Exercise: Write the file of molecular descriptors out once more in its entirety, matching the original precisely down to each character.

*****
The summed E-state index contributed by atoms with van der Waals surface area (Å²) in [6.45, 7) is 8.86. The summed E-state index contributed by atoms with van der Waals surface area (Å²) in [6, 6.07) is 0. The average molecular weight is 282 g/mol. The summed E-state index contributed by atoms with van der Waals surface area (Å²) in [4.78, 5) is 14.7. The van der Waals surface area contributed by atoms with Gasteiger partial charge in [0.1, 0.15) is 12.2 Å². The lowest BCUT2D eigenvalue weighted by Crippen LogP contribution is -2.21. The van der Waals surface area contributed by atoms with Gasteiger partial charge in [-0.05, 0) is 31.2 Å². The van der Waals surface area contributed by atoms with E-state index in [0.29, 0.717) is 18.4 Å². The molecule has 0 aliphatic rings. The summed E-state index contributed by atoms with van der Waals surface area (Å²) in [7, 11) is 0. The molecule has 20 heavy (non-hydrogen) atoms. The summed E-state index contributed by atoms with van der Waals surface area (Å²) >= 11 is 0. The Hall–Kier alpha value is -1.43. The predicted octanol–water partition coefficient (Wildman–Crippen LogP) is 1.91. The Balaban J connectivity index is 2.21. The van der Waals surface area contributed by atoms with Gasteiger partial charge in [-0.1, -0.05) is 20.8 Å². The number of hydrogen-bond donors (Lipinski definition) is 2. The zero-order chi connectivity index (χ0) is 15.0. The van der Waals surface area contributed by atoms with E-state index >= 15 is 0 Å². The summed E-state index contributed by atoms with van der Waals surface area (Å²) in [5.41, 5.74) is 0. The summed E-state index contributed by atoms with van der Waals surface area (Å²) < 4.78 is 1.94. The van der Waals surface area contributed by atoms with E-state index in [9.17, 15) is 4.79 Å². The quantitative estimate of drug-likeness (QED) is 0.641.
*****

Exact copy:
The summed E-state index contributed by atoms with van der Waals surface area (Å²) in [6.45, 7) is 8.86. The summed E-state index contributed by atoms with van der Waals surface area (Å²) in [6, 6.07) is 0. The average molecular weight is 282 g/mol. The summed E-state index contributed by atoms with van der Waals surface area (Å²) in [4.78, 5) is 14.7. The van der Waals surface area contributed by atoms with Gasteiger partial charge in [0.1, 0.15) is 12.2 Å². The lowest BCUT2D eigenvalue weighted by Crippen LogP contribution is -2.21. The van der Waals surface area contributed by atoms with Gasteiger partial charge in [-0.05, 0) is 31.2 Å². The van der Waals surface area contributed by atoms with E-state index in [0.29, 0.717) is 18.4 Å². The molecule has 0 aliphatic rings. The summed E-state index contributed by atoms with van der Waals surface area (Å²) in [7, 11) is 0. The molecule has 20 heavy (non-hydrogen) atoms. The summed E-state index contributed by atoms with van der Waals surface area (Å²) >= 11 is 0. The Hall–Kier alpha value is -1.43. The predicted octanol–water partition coefficient (Wildman–Crippen LogP) is 1.91. The Balaban J connectivity index is 2.21. The van der Waals surface area contributed by atoms with Gasteiger partial charge in [-0.1, -0.05) is 20.8 Å². The number of hydrogen-bond donors (Lipinski definition) is 2. The zero-order chi connectivity index (χ0) is 15.0. The van der Waals surface area contributed by atoms with E-state index >= 15 is 0 Å². The summed E-state index contributed by atoms with van der Waals surface area (Å²) in [5.41, 5.74) is 0. The summed E-state index contributed by atoms with van der Waals surface area (Å²) < 4.78 is 1.94. The van der Waals surface area contributed by atoms with E-state index in [9.17, 15) is 4.79 Å². The quantitative estimate of drug-likeness (QED) is 0.641.